CEO Interview | William Taylor

WILLIAM TAYLOR

FAST COMPANY MAGAZINE

Interview with Bill Taylor, co-founder of Fast Company magazine and author of Mavericks at Work, Why the Most Original Minds in Business Win.

  • What led you to the development of Fast Company magazine in 1994? What were you hoping the magazine would accomplish?

    My partner, Alan Webber, and I felt that there was a point of view missing; not about where business was going, but where it could be going. We wanted to showcase business at its best, encouraging both entrepreneurs and executives to aim higher and think bigger. It was an opportunity for us to create a soapbox of sorts, get people to affiliate with the philosophy and start a movement to achieve a smarter approach to business. We chose to feature the top 5-10%—the best of the best—the businesses that were creating economic value by being true to their own unique set of truths. We hoped it would establish a bar for people to shoot for. The high road is the right road—we believe that value-driven businesses are successful businesses.

  • What is keeping businesses from following this model?

    Ultimately, in so many organizations people at the top don’t have a genuine passion for the business. They are encouraged to focus on generating financial performance. They lose sight of the ability to have an impact on individual lives and don’t pay attention to the details necessary to create that relationship with their customers. The businesses that do great things exhibit a genuine passion for the business they are in—and it starts at the top. Passion simplifies.

  • One of the few business books to discuss the role of passion in running a business is Jim Collins’ Good to Great. Do you agree with his point about choosing a vision you are passionate about?

    Yes. I don’t see big organizations as reluctant to change but they change in ways that are not prudent to the mission. It is a signature of mediocrity to have chronic inconsistency. Most successful companies believe in a core set of ideas that don’t change but what changes is their execution.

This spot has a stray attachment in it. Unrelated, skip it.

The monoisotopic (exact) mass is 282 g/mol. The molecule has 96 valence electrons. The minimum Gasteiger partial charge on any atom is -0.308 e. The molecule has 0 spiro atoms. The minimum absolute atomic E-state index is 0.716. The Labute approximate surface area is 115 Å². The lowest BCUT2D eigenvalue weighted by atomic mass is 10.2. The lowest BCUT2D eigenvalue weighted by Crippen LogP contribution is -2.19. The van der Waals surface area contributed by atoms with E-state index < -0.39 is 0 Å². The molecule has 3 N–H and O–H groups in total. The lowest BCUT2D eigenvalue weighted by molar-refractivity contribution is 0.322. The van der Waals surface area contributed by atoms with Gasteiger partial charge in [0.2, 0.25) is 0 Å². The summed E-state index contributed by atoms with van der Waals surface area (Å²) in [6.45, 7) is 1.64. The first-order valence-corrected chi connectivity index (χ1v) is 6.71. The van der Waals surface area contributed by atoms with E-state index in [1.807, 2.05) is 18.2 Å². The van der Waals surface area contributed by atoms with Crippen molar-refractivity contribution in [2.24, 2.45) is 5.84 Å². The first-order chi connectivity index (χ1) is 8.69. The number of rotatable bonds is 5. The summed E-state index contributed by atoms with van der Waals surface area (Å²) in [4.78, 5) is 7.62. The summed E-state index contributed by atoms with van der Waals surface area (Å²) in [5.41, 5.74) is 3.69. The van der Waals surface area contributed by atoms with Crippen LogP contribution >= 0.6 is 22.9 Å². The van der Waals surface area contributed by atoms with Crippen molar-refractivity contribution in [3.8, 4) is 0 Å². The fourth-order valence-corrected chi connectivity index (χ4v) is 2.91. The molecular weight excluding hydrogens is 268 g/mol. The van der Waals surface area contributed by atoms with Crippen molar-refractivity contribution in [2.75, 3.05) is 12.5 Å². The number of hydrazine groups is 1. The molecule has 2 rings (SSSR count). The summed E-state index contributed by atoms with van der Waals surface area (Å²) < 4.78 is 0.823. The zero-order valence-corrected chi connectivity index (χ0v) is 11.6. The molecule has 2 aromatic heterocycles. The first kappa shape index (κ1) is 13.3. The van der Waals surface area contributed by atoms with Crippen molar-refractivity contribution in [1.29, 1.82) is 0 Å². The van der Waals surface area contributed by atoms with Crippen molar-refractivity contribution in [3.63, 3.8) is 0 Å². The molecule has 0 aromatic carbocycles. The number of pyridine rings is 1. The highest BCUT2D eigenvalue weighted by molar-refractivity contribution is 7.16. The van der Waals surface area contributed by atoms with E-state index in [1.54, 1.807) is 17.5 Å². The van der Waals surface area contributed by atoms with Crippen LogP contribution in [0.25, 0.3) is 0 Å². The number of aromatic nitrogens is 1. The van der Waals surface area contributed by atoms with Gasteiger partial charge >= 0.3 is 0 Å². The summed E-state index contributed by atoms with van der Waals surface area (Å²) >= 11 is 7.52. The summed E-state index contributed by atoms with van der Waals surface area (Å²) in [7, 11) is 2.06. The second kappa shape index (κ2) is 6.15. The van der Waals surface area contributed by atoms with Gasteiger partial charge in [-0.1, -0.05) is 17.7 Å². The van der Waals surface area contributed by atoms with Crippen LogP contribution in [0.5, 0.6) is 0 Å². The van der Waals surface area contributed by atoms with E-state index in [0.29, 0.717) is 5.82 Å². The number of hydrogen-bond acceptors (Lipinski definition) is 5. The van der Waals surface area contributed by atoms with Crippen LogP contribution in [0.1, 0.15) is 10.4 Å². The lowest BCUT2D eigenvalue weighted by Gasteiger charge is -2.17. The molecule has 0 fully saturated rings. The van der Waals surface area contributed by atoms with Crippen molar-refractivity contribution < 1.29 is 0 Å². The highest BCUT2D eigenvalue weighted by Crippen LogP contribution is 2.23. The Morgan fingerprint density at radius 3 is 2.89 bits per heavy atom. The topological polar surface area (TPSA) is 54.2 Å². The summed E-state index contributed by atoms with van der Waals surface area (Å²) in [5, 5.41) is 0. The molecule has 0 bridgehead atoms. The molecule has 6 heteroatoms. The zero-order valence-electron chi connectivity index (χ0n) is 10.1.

• Do you feel, then, that most of what holds us back is within our own control—the ability to define and develop a strategy that we are passionate about?

    Absolutely, I couldn’t agree more. Companies limit themselves by doing great things in fields or business models that are bad to be in.

  • What is the most important piece you ever published in Fast Company?

    The most important article in the history of Fast Company was by Tom Peters, and it was called, “The Brand Called You“. That article turned Fast Company from a cult phenomenon into a mass phenomenon—it put us on the map in a way we had never been before.

  • What is the question you are most commonly asked when you speak to groups?

    “I love your ideas and advice, but I am mid-level executive and my management doesn’t get it—how can I have an impact?” I have to be honest; I am still not sure I have a great answer for that one. Value-driven organizations start at the top.

  • Where did you get the perspective you wrote about in your book, Mavericks at Work: Why the Most Original Minds in Business Win, about “original minds” winning, and the need to innovate to succeed?

    I have always been interested in ideas that drive business. I don’t spend my time looking at balance sheets. The most powerful force ever invented to change things for the better is the power of innovation and entrepreneurship. Why get up and go to work if we are not trying to use the power of business to do exciting new things?

  • Since you left Fast Company in 2003, how do you spend your time?

    We sold Fast Company in 2000, and I stayed on until 2003. When I left, I established an office in home and write and give 30-35 talks a year. It is still my goal to try to help shape the conversation about the right ways to do business. I try to inspire and motivate others to think deeper and harder. Most of my time now is spent in researching and writing books.

  • Can you name a few companies that are getting it right?

    I think you are going to be hearing more about these organizations in the future:

    • Henry Ford West Bloomfield Hospital in Bloomfield, Michigan
    • A retailer, Magazine Luiza, serve the poorest of the poor
    • DaVita, a publicly traded healthcare that performs 1/3 of all dialysis treatment in US, has 30,000 employees and an amazing workplace culture. Their motto is “community first, company second.” And they are very financially successful.
  • What is next for you?

    I am publishing another book, Practically Rad, which will be out in the fall of 2010.

Biography

William C. “Bill” Taylor is co-founder and editor of Fast Company Magazine. He is a former editor of the Harvard Business Review. He is an adjunct professor at Babson College and writes a regular column in the Money section of The Guardian newspaper. Taylor received his B.A. from Princeton University and his M.B.A. from the MIT Sloan School of Management.

Bill blogs at mavericksatwork.com and twitters on twitter.com/practicallyrad

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